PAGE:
ST. LOUIS (AP) -- The owners of the Edward Jones Dome said Tuesday they are hopeful the St. Louis Rams won't leave after city leaders rejected $700 million in publicly funded upgrades sought by the team under a clause some officials now regret signing.
The Rams can break their 30-year lease after the 2014 season — a decade early — but have said little about their plans beyond expressing an interest to stay. That isn't keeping stadium boosters from hoping for the best.
"Everything is in play," said attorney James Shrewsbury, chairman of the St. Louis Regional Convention and Sports Complex Authority, which owns the downtown dome. "There's nothing off the table."
The lease requires that the dome, which opened when the Rams arrived from southern California in 1995, remain among the top quarter of the 32 NFL stadiums. It was built with money from city, St. Louis County and Missouri taxpayers.
The St. Louis Convention & Visitors Commission, which manages the dome, last year offered a $124 million improvement plan that included a bigger scoreboard and better club seating, with the Rams paying slightly more half those costs.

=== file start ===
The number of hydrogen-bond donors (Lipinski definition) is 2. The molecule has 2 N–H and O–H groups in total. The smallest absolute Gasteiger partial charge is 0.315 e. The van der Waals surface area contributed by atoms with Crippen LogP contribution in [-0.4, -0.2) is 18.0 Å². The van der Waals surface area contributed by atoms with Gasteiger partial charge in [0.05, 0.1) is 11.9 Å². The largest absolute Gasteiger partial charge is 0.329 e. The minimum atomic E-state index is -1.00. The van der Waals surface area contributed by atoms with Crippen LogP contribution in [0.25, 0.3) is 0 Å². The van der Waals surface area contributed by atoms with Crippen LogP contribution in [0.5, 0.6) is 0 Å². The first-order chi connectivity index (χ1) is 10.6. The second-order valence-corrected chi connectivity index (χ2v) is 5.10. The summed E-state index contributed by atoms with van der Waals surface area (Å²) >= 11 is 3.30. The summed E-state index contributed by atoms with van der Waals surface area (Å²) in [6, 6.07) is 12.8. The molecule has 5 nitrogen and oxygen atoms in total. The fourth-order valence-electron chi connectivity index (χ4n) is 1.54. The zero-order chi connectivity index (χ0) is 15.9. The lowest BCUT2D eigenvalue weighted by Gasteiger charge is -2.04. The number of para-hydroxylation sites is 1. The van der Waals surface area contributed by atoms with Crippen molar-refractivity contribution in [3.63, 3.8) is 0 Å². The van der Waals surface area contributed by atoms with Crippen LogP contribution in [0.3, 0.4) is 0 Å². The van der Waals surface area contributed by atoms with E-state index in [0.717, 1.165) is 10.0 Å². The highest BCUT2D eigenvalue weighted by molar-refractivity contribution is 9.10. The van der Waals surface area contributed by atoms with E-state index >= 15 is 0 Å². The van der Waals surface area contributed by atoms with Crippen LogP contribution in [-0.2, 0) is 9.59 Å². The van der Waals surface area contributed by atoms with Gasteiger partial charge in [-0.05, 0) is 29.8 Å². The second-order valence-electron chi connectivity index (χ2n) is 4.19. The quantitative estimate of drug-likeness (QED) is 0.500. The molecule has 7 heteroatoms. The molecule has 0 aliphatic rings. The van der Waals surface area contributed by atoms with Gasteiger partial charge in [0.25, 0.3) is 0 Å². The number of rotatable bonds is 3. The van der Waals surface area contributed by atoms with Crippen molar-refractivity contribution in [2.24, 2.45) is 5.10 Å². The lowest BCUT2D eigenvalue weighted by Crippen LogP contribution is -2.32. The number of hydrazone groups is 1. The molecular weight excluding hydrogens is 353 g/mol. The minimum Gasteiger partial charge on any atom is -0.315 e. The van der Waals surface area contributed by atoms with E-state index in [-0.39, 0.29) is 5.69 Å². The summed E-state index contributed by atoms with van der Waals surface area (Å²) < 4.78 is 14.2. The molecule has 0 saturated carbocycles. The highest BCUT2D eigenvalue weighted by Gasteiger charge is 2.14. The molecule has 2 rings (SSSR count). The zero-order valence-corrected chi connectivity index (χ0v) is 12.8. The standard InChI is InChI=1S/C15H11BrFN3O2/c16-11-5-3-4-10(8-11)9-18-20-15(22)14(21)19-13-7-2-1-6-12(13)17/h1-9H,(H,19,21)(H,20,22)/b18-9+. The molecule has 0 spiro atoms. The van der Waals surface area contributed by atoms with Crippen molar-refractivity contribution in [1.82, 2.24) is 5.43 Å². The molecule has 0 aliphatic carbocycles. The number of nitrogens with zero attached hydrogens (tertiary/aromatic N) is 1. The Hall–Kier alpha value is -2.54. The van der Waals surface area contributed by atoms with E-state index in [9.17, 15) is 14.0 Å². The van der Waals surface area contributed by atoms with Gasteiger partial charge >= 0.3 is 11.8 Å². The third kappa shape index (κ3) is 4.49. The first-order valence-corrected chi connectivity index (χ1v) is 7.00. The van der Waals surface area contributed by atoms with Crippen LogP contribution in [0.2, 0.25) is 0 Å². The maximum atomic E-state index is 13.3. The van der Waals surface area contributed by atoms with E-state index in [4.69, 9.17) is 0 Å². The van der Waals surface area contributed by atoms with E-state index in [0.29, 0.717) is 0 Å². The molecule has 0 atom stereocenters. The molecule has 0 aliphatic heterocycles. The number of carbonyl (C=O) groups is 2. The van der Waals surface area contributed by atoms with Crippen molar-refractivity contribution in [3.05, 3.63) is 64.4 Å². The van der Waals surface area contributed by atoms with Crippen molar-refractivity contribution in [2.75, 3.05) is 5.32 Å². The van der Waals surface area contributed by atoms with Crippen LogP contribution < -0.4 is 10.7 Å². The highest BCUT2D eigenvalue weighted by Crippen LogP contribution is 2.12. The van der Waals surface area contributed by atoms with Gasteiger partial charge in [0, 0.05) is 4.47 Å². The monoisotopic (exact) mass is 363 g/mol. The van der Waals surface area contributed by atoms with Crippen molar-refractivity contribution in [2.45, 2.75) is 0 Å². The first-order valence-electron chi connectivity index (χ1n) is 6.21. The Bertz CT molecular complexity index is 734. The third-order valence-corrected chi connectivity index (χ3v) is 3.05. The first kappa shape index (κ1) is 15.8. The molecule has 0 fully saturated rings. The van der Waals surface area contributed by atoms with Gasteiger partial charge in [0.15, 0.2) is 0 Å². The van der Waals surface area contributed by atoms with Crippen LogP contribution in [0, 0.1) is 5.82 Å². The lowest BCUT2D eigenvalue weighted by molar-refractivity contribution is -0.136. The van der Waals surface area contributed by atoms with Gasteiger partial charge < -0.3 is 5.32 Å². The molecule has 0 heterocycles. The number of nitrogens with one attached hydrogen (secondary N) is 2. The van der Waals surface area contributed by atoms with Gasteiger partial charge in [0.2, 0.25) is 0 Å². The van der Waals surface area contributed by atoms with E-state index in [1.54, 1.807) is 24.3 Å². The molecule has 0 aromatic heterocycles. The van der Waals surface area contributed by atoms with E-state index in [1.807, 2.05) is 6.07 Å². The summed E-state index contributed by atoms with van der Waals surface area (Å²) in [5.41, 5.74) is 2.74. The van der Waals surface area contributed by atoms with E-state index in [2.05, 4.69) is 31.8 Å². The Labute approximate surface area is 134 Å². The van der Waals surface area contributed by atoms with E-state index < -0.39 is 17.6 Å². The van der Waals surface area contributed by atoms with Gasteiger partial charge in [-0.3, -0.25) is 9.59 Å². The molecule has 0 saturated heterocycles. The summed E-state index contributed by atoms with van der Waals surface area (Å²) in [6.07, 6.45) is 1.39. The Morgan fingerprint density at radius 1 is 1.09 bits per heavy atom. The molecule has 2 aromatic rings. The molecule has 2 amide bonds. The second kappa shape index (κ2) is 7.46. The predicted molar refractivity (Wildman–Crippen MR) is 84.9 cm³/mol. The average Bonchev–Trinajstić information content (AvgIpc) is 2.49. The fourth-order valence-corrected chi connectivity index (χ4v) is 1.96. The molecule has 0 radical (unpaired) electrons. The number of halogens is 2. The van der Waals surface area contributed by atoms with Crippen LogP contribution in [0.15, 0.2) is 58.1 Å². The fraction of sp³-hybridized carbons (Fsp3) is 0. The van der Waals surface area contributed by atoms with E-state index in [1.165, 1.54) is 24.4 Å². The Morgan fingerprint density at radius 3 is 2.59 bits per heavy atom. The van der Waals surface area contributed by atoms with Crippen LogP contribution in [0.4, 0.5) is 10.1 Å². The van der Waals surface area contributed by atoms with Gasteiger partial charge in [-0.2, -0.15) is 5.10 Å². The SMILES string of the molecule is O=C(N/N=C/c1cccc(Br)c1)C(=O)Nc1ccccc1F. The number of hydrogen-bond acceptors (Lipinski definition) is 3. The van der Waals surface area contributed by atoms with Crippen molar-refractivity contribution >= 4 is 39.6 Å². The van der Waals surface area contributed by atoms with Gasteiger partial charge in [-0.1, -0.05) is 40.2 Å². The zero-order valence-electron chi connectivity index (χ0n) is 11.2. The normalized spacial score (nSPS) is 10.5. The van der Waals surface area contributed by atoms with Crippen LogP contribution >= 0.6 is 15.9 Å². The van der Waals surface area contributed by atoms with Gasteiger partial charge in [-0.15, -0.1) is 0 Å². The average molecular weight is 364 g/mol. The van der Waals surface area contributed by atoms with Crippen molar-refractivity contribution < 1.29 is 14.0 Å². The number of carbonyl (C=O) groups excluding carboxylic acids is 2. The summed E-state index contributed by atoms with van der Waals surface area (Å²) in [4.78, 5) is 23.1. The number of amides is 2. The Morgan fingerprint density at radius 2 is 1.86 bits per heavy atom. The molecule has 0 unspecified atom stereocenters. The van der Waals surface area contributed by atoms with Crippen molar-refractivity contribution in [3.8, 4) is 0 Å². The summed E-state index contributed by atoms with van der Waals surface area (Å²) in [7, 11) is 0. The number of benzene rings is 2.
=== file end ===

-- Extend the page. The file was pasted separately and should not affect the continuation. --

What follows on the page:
The team countered with a far more ambitious proposal that called for a new roof with a sliding panel and a bevy of improvements that would keep the city convention center in the dome closed for three years. The team didn't put a price tag on its request, but city officials estimated the upgrades would cost $700 million.
Missouri Gov. Jay Nixon has taken over negotiations with Rams owner Stan Kroenke after arbitration between the team, the commission and the stadium authority failed.
Visitors commission chairman Andrew Leonard said he's been assured by Nixon that keeping the Rams in St. Louis is a top priority. The city has already lost one NFL franchise — the football Cardinals moved to Arizona after the 1987 season when owner Bill Bidwill was unable to get a stadium of his own rather than share Busch Stadium with the baseball Cardinals.
"The governor told me he was going to (keep the Rams in St. Louis)," Leonard said Tuesday during a quarterly meeting of the sports authority's governing board. "I took him at his word."
Leonard served on that very board two decades ago, helping to craft the lease that could lead to the Rams' departure. He wasn't circumspect about its long-term value.
"That was the best deal we could get," he told the board. "We did what we could...It's the price we paid for getting the Rams."
A Rams spokesman did not immediately respond to a request for comment. The Rams opposed the public release of their stadium proposal, but Missouri's attorney general released the plan under the state's public records laws. Nixon's office also did not respond to an interview request.
The Rams are reportedly considering several stadium locations in St. Louis County, where the team's practice facility and headquarters are located.
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